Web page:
Sexual violence and harassment

Coercing reluctant witnesses - who's really at risk?

Survivors of rape need and deserve many things in the aftermath of this uniquely devastating crime, and the chance to receive justice for what happened is certainly one of them. What they do not need is for the devastation they have already experienced to be compounded by the very system which is supposed to protect them. Blog post by Rape Crisis Scotland exploring the impact of the Criminal Justice process on survivors. 

Kaleidoscopic Justice Sexual Violence and Victim-Survivors’ Perceptions of Justice

This article proposes a more multifaceted way of thinking about victim-survivors’ perceptions of justice; what we have termed ‘kaleidoscopic justice’. Developed from an empirical investigation with 20 victim-survivors of sexual violence, kaleidoscopic justice understands justice as a constantly shifting pattern; justice constantly refracted through new experiences or understandings; justice as an ever-evolving, nuanced and lived experience.

Not worth reporting: Women’s experiences of drug-facilitated sexual assault

Dominant narratives around the links between sexual violence and alcohol or other drug use are often problematic, if not outright victim-blaming. This includes public awareness campaigns that seek to limit women’s freedom of movement and expression through advice to limit drinking or take taxis home from bars, through to jury attitudes that result in women being seen as less ‘reliable’ witnesses in court if they were intoxicated at the time of the offence.

Challenging misconceptions about sexual offending: Creating an evidence‑based resource for police and legal practitioners

Reports of sexual offences crimes have increased over the last six years (Australian Bureau of Statistics [ABS], 2016). Despite the prevalence of sexual offending in our communities, there is a lack of understanding about these crimes. Myths and misconceptions about sexual offending are common (Cossins, 2013). This is understandable, because sexual offending is a profoundly hidden crime.

Sexual harassment and sexual violence in schools

This inquiry has uncovered the scale and impact of sexual harassment and sexual violence in schools across England which must be acted upon urgently. The evidence we have gathered paints a concerning picture: the sexual harassment and abuse of girls being accepted as part of daily life; children of primary school age learning about sex and relationships through exposure to hard-core pornography; teachers accepting sexual harassment as being “just banter”; and parents struggling to know how they can best support their children.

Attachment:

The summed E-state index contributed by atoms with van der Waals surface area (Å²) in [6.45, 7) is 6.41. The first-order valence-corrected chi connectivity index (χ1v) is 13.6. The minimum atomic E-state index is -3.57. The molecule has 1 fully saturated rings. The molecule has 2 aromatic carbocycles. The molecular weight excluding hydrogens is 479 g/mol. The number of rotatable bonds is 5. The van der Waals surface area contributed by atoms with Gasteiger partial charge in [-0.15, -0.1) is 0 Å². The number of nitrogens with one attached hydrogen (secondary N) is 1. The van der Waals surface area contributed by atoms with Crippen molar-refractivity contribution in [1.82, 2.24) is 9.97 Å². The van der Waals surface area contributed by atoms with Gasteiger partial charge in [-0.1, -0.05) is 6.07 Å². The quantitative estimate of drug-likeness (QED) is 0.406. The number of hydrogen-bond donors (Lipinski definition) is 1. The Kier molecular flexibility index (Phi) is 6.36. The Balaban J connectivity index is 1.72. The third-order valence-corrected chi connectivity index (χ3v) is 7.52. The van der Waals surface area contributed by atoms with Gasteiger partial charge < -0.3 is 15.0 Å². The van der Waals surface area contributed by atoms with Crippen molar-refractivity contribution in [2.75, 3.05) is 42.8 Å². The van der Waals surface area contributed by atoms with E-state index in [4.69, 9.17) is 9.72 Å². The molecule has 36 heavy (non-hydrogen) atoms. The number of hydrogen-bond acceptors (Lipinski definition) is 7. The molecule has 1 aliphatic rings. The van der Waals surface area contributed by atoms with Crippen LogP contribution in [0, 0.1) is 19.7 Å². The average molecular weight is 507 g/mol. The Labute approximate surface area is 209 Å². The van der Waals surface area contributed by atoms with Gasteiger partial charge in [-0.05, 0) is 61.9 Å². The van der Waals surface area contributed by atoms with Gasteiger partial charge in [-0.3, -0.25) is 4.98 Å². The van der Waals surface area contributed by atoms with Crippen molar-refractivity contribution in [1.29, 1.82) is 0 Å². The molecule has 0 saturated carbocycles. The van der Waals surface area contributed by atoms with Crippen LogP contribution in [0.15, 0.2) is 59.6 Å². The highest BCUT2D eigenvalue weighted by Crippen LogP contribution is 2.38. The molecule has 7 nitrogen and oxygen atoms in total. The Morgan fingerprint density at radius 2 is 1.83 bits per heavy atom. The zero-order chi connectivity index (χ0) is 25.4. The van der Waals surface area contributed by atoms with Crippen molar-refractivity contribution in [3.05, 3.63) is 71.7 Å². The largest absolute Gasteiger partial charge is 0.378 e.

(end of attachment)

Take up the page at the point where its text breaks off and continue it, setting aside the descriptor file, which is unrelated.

Practitioner views on the impacts, challenges and barriers in supporting older survivors of sexual violence

Despite half a century of research on both sexual violence and elder abuse, the intersection between the two remains largely unexplored. Using theoretical lenses of feminist criminology and critical feminist gerontology this article explores the intersection between age and sexual violence drawing on interviews with 23 practitioners supporting older survivors (aged 60 and over). They reported physical and emotional effects of sexual violence leading to limited lifestyles, disengagement from social networks and reliance on pathogenic coping strategies.

Rape Monitoring Group data 2015-16 - Northumbria

On behalf of the national Rape Monitoring Group, HMIC publishes local area digests to provide a data set to enable more thorough analysis of how rape is dealt with in a particular area of England and Wales. This digest sets out the data for Durham Constabulary. These local area digests pull together a range of Home Office/Office for National Statistics, Crown Prosecution Service and Ministry of Justice data on rape in one place.


Subscribe to RSS - Sexual violence and harassment